In case it becomes interesting to know what all actions occurred for an Alert, after few hours of days it was created, we could select it and pull up the menu “Show Logs” to get a basic view including the date & time of each action, what was the action about and who initiated the same and so on, such as shown below:
On the Alert list, we might have observed that each Alert name is a clickable link. Clicking on this is how we would navigate and get to see the detail of an Alert. Upon click, the list does not disappear totally, but rather collapses to left with only two most important columns remaining visible, while the rest of the screen space to the right shows the detail of the alert that was clicked upon. At any point in time, it would be possible to expand to the full list view again. The Alert-detail screen may be opened in a new window, by using the respective menu from the available “Actions”.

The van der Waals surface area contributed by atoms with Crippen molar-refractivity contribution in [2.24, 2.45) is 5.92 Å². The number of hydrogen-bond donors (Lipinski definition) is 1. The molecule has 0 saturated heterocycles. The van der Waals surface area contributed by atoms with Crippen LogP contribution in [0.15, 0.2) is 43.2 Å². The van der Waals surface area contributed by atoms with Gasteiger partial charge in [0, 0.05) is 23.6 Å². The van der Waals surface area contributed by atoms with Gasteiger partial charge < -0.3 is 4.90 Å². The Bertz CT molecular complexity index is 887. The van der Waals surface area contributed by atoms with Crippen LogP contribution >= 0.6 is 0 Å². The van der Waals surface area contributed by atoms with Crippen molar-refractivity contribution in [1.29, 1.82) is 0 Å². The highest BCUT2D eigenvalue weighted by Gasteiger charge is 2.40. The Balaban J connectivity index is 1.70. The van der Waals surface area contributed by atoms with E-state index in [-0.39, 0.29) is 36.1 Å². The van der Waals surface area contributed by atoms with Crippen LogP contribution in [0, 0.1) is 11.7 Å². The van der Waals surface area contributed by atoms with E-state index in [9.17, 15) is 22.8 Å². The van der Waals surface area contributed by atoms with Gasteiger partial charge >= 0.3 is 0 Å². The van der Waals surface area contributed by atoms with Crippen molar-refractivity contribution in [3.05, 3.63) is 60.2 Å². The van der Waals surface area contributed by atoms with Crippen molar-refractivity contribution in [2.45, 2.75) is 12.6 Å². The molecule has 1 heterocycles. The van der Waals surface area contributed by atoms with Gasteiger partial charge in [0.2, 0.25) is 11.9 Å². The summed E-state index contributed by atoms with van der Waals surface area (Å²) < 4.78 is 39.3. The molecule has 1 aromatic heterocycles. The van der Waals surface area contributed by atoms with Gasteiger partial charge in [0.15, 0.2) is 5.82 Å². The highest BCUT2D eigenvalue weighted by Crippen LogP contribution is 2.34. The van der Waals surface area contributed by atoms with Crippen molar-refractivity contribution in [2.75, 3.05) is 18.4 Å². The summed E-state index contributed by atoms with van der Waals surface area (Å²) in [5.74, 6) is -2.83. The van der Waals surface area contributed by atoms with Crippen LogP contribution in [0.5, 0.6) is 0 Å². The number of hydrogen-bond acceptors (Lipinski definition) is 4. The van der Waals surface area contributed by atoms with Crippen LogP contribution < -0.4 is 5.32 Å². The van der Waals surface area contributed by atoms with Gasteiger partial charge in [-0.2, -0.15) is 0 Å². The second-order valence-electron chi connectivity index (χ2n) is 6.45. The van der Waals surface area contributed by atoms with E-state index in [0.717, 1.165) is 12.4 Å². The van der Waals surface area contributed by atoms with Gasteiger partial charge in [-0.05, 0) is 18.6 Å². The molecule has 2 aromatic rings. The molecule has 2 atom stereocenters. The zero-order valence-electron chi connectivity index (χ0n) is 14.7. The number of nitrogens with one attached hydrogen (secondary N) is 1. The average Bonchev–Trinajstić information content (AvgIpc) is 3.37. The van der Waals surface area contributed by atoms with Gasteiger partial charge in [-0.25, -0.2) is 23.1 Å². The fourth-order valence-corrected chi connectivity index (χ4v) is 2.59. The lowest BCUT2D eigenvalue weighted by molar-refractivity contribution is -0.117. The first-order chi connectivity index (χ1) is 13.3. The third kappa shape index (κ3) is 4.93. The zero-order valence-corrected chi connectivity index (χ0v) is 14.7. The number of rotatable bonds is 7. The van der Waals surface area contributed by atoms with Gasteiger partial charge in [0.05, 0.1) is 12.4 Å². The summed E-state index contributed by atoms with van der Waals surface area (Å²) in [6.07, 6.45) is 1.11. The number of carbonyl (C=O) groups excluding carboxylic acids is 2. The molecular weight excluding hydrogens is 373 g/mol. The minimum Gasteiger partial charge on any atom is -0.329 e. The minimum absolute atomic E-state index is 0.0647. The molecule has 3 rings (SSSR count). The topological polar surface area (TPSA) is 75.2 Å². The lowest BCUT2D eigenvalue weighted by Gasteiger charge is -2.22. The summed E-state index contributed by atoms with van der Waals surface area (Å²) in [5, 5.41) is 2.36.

We would investigate the details of a single alert later in the Part 3 of this series. In continuation of the theme of this part, let us discuss on yet another useful way of arriving at a list of alerts.
We have seen the possibility to view a list of alerts in two ways so far. One was to click / tap on any of the visual filters from the Overview page, which took us to the list of alerts that matched the filter condition. Second was to directly navigate to the Alert List page. In both the cases, we looked at list of “Open” or “In Process” alerts.